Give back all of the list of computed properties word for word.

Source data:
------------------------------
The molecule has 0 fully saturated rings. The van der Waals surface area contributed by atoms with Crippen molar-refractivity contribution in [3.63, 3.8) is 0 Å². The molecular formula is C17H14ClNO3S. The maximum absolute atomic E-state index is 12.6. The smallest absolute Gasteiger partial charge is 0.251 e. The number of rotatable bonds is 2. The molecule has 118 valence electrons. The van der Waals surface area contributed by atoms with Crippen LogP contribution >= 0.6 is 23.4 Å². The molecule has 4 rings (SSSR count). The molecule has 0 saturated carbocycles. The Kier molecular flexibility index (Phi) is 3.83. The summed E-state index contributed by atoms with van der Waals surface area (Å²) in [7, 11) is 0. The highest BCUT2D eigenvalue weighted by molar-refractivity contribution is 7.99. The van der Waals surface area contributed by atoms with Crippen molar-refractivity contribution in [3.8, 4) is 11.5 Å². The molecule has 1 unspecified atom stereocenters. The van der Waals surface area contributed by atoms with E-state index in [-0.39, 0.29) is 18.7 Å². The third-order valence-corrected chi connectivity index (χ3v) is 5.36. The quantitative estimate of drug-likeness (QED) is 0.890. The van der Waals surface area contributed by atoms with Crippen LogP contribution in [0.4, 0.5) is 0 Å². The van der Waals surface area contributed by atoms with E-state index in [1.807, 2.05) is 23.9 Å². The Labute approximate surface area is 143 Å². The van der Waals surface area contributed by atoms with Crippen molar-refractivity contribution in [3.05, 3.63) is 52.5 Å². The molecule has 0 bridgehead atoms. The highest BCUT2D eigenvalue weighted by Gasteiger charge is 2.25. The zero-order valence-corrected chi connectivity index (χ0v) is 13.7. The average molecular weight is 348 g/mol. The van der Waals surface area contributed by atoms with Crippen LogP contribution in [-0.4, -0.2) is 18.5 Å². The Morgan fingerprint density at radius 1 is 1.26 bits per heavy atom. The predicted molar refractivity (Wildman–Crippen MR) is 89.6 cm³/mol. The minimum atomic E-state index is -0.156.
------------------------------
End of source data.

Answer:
The molecule has 0 fully saturated rings. The van der Waals surface area contributed by atoms with Crippen molar-refractivity contribution in [3.63, 3.8) is 0 Å². The molecular formula is C17H14ClNO3S. The maximum absolute atomic E-state index is 12.6. The smallest absolute Gasteiger partial charge is 0.251 e. The number of rotatable bonds is 2. The molecule has 118 valence electrons. The van der Waals surface area contributed by atoms with Crippen LogP contribution >= 0.6 is 23.4 Å². The molecule has 4 rings (SSSR count). The molecule has 0 saturated carbocycles. The Kier molecular flexibility index (Phi) is 3.83. The summed E-state index contributed by atoms with van der Waals surface area (Å²) in [7, 11) is 0. The highest BCUT2D eigenvalue weighted by molar-refractivity contribution is 7.99. The van der Waals surface area contributed by atoms with Crippen molar-refractivity contribution in [3.8, 4) is 11.5 Å². The molecule has 1 unspecified atom stereocenters. The van der Waals surface area contributed by atoms with E-state index in [-0.39, 0.29) is 18.7 Å². The third-order valence-corrected chi connectivity index (χ3v) is 5.36. The quantitative estimate of drug-likeness (QED) is 0.890. The van der Waals surface area contributed by atoms with Crippen LogP contribution in [0.4, 0.5) is 0 Å². The van der Waals surface area contributed by atoms with E-state index in [1.807, 2.05) is 23.9 Å². The Labute approximate surface area is 143 Å². The van der Waals surface area contributed by atoms with Crippen molar-refractivity contribution in [3.05, 3.63) is 52.5 Å². The molecule has 0 bridgehead atoms. The highest BCUT2D eigenvalue weighted by Gasteiger charge is 2.25. The zero-order valence-corrected chi connectivity index (χ0v) is 13.7. The average molecular weight is 348 g/mol. The van der Waals surface area contributed by atoms with Crippen LogP contribution in [-0.4, -0.2) is 18.5 Å². The Morgan fingerprint density at radius 1 is 1.26 bits per heavy atom. The predicted molar refractivity (Wildman–Crippen MR) is 89.6 cm³/mol. The minimum atomic E-state index is -0.156.